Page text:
4. Preheat a grill or or a dry non-stick pan over medium to medium high then cook the cheese until lightly browned and crusty on the outside and warm and melty on the inside. If in doubt, go with the lower temperature as the cheese will brown very quickly on a higher heat before it gets soft and melty on the inside.
  5. Cut the warm cheese into pieces.
  6. Divide the peaches and warm halloumi between two plates and drizzle a spoonful or two of the vinaigrette on top. 
  7. If desired, top with a sprinkle or two of tajin (or a pinch of cayenne) and a sprig of fresh mint. For more of a salad, placed the peaches and cheese on a bed of arugula.
  8. Serve immediately while the cheese is warm.

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We are at that amazing time of the year, well at least in the Midwest, when all that beautiful local summer produce is having its final hurrah. With not much happening due to Covid restrictions, cooking has been one of the only things that has brought me some joy. Grocery and farmers market shopping is the only thing getting me out of the house and as such, things are starting to pile up. Add to that the goods from my little community garden plot and the massive haul I brought home from a friends robust garden and I was drowning in produce. The clock was ticking; it was time to form a plan of attack. Here’s what I did with those key summer treats – Tomatoes, Peppers and Zucchini –  and some other ideas too.


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About a week ago, author Emily Nunn (@emilyreesnunn) posted a very simple frozen treat on her Instagram feed that she called “peach soft serve” – just frozen peaches and buttermilk whirled up in a blender. I swooned a little. Not only do I love peaches and buttermilk, together and separately, I loved the simplicity of it all. While I had no frozen peaches, I did have a big bag I’d just picked up at the farmers market that smelled so good it made me a bit dizzy. I had buttermilk hiding in the back of my fridge (that stuff lasts forever.) I had a blender. More pressing, I had an ice cream canister hogging up all kinds of space in my freezer and a need for that space. I was inspired.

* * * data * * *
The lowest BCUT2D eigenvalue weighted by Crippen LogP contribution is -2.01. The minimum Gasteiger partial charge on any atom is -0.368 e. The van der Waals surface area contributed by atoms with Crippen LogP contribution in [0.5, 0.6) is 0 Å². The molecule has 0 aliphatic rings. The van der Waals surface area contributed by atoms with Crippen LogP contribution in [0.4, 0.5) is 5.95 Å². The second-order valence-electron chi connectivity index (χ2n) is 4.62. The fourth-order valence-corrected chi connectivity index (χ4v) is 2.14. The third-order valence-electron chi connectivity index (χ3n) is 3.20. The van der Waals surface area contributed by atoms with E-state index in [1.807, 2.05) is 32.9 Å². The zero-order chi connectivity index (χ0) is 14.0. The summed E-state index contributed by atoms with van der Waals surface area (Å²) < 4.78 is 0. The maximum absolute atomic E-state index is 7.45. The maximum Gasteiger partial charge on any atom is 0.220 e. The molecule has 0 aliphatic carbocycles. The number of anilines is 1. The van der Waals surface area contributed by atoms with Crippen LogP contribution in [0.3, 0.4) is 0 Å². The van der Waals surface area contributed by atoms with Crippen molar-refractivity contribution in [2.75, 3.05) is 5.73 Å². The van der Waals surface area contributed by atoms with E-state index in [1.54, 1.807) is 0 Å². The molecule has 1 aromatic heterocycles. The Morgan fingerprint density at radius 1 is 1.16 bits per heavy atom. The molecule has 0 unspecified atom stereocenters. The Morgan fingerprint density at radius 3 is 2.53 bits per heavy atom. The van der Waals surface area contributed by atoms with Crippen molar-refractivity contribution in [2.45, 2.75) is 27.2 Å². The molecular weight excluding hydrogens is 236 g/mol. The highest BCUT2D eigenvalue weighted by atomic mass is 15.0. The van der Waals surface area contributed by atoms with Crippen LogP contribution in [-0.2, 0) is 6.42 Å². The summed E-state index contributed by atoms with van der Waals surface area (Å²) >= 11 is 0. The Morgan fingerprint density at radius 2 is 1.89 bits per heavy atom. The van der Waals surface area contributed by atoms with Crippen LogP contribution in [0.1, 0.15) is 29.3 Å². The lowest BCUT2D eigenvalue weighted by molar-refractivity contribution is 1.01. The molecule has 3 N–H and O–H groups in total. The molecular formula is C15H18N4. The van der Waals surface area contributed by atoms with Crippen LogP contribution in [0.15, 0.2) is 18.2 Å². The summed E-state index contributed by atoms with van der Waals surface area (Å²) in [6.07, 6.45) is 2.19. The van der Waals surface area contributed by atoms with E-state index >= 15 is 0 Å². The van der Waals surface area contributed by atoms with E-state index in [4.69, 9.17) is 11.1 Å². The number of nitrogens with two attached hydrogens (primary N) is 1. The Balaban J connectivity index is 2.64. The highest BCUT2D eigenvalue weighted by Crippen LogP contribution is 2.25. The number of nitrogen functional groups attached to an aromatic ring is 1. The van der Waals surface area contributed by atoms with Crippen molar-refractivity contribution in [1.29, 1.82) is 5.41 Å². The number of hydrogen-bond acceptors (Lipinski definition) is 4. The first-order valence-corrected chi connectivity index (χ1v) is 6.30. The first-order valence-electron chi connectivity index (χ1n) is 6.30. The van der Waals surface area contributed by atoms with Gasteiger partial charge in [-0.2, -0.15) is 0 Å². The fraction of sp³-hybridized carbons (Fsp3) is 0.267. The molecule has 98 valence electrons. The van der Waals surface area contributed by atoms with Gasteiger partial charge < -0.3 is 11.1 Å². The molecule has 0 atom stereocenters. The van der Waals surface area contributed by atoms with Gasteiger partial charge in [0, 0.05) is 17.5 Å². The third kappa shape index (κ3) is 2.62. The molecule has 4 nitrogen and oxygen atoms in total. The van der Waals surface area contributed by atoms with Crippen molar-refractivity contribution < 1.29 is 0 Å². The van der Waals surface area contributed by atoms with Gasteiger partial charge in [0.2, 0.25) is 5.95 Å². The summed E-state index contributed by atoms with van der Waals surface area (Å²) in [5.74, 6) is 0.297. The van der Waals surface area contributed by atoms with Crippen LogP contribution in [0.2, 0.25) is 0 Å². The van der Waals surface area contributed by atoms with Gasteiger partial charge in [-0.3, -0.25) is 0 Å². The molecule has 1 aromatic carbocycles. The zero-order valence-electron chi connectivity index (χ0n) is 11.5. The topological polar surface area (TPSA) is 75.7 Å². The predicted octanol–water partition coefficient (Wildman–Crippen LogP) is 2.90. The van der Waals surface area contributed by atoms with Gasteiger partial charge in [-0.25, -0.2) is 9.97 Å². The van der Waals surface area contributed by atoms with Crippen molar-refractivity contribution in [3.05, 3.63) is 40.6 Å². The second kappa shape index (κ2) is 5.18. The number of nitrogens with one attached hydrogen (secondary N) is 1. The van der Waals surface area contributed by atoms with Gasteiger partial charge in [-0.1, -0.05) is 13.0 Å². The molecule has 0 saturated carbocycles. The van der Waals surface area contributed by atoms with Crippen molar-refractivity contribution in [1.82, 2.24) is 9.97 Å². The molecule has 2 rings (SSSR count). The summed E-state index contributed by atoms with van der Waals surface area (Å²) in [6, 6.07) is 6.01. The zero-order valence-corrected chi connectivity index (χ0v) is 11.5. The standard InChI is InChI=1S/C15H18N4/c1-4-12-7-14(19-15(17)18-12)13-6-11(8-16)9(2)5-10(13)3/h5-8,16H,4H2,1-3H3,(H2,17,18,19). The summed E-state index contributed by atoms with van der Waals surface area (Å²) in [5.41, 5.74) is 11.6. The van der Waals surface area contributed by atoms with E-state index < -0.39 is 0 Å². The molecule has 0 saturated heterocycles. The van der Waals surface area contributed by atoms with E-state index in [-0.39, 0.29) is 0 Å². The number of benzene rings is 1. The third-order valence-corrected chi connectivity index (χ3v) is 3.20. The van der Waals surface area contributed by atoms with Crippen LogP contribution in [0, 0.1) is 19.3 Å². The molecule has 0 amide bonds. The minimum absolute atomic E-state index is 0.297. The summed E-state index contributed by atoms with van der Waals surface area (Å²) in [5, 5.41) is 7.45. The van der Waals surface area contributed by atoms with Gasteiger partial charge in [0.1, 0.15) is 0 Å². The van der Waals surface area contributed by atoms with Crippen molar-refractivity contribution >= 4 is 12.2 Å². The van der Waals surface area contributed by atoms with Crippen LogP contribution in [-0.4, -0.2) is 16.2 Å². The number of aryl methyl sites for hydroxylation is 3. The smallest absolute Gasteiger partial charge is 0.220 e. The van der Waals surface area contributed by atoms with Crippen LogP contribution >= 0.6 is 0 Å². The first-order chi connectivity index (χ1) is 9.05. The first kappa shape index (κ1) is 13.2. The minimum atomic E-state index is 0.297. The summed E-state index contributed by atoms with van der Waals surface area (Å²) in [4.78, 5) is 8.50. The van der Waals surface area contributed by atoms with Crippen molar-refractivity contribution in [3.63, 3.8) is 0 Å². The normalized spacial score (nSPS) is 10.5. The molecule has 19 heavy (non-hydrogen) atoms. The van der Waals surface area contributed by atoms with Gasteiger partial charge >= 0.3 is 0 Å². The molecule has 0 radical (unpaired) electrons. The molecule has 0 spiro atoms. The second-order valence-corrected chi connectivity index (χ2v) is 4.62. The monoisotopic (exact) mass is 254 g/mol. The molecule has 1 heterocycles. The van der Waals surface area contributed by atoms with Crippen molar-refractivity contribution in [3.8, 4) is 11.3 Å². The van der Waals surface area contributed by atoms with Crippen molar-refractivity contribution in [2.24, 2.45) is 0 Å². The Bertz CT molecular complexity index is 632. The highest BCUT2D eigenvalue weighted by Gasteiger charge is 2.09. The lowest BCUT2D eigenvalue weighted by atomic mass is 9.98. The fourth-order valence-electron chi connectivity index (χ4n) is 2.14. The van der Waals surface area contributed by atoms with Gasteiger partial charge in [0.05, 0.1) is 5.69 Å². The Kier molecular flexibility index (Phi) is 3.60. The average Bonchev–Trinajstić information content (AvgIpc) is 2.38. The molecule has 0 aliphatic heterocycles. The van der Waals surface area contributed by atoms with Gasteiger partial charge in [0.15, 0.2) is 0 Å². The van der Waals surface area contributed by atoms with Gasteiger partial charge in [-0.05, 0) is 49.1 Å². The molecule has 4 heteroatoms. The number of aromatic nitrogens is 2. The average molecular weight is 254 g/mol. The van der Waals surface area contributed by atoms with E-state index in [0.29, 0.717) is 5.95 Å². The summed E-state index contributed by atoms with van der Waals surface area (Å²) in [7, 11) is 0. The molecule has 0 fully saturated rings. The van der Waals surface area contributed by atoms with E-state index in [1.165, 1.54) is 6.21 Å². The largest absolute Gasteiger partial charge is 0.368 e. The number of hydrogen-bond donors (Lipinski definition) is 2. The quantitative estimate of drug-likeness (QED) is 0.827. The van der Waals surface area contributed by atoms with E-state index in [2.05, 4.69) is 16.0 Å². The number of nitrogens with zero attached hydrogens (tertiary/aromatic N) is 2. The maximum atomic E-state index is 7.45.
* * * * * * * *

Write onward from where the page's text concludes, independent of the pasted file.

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Let’s be frank. Things suck right now in the US. It’s really bad. A pandemic with no end in sight, a dumpster fire political situation, this energy sucking heat … its turned me upside down. On top of all that I’m eating crap. From a cooking perspective, I make plans and buy the ingredients, only to decide the next day to hit a drive thru and nap on my couch instead. To say my motivation and optimism right now is low, is a gross understatement. But sometimes you get lucky and a persistent bright light shines through. Recently, it was my friend Heather who, in addition to being a complete delight, has a magical backyard with a pool. As Chicago temperatures surged toward 90 degrees with 5000% humidity, she told me to come on over and socially distant float. It was just what I needed, mentally and physically.